Federico Viticci in an article from 2015: from 2015:
Apple has started promoting games that don’t have any In-App Purchases on the front page of the App Store. Currently featured in the UK App Store and likely expanding to the U.S. store later today as part of the App Store’s weekly refresh, the section is called ‘Pay Once & Play’ and it showcases “great games” that don’t require users to pay for extra content through IAPs.
That’s really nice, but hypocritical. Apple has been the one force pushing developers into using in-app purchases instead of paid upgrades for years.
Now, 5 years after the original iPhone and 4 years after the AppStore they are still stuck with their mentality of not allowing upgrade pricing apart from bundles. Using Bundles to do that is clever and it works, but it’s a hack. It’s obviously not the way that Apple envisioned it, but yes, it works.
Still, in-app purchases, especially for games are much more profitable. And we’re not taking pennies… They work really well in exploiting young people into buying gems on their parents’ money (usually without their knowledge - and here you could start wondering about how the parents allow this sort of behavior, but I would rather not venture into that territory at all). Apple seems fine with it though since none of these apps have been removed nor have prominent text or descriptions warning customers.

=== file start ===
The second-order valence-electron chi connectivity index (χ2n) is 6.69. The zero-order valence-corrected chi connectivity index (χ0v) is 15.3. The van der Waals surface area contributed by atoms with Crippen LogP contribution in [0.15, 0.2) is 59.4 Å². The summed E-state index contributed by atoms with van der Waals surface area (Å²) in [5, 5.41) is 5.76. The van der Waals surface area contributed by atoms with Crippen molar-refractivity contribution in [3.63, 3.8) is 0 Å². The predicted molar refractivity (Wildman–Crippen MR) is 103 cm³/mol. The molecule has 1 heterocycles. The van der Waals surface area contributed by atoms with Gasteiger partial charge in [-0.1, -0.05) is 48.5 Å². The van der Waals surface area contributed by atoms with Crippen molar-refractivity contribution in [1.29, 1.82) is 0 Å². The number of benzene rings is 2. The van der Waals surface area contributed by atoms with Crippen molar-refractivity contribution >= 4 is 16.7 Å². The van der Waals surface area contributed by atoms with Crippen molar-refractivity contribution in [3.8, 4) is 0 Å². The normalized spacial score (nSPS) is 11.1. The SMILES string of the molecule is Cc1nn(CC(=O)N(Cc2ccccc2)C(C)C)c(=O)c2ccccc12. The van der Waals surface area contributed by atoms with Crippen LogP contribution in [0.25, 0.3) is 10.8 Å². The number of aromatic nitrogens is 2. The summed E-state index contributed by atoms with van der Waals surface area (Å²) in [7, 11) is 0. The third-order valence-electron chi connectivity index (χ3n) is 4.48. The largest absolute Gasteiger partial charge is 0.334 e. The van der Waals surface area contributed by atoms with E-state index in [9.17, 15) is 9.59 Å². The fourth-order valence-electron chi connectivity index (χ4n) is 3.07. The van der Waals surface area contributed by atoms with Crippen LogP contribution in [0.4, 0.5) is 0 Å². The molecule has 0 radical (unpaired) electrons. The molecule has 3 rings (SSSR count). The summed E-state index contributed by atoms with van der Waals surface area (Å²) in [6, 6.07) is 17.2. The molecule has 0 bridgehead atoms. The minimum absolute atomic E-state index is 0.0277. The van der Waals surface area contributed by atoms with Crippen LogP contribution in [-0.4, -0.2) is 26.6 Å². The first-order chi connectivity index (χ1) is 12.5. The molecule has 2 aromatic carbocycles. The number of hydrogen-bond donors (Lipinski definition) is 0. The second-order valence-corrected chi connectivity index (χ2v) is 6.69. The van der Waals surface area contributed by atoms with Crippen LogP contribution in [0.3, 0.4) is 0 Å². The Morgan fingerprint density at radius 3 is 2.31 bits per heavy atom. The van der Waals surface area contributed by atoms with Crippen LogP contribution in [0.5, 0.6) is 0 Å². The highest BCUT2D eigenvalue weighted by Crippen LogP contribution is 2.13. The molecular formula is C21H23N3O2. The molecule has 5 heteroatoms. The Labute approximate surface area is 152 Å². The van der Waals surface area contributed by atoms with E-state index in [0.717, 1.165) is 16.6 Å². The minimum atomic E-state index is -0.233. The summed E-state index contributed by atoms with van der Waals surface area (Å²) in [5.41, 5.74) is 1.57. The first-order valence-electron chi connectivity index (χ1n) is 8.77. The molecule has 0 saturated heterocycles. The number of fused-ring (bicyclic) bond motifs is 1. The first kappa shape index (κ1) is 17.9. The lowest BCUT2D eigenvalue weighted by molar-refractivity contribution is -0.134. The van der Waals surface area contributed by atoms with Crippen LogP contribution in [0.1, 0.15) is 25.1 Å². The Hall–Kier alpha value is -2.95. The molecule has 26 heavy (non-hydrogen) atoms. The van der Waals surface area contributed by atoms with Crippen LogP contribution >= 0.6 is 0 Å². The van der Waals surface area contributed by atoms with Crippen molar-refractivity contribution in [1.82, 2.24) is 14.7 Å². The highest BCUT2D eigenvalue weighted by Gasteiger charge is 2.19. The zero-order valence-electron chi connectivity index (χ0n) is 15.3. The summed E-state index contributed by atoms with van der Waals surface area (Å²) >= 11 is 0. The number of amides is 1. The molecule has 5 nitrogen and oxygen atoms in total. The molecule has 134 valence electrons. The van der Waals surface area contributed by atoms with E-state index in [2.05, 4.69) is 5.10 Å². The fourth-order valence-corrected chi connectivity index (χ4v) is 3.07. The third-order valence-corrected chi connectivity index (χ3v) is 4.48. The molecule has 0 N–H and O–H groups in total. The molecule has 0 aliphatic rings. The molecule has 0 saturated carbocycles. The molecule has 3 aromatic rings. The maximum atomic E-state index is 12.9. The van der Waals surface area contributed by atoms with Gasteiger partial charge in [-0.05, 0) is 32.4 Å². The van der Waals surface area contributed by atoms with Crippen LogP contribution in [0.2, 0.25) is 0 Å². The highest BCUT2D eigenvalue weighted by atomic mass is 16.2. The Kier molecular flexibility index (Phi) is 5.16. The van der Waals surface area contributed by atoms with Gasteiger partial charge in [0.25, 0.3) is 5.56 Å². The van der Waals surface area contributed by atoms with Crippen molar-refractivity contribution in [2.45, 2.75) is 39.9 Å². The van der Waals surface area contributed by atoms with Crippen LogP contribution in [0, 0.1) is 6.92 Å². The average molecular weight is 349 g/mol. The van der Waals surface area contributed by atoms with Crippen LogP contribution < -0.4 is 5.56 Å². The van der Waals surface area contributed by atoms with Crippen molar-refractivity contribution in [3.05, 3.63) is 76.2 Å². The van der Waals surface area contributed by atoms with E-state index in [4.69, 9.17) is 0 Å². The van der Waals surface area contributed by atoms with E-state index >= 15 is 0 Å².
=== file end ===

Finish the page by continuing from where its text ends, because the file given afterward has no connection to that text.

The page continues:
2019 update: Now Apple is heavily promoting subscription-based apps. I find that to be a way more viable way for developers to be able to sustain themselves as indie and survive on the AppStore. As a user I see it as problematic though. When each apps cost 1.99€ a month or more I’m only going to be subscribed to a handful of applications. I can’t justify spending 50€/month on iOS applications alone. I would rather buy an application every year for 5.99€ instead and know that it’s mine. People with higher salaries will be able to afford as many applications as before, but all others are going to be forced to cut back on their application use (or use free alternatives). This may not be bad though. A smaller user base, but deeply invested in the product and recurring revenue every month will allow developers to make quality applications like never before without having to worry about the big launch. With traditional ‘buy once’ model you need to be covered by the big press when you launch, otherwise, you lost 6 months/a year of development without turning much profit at all. Assuming your launch goes well (which is not a given nowadays) revenues are going to fall off fast. This way you are force to hoard on features to release a 2.0 version the next year so your users are forced to pay for an upgrade so you can fund further development. It is a broken system. Subscriptions solve the problem.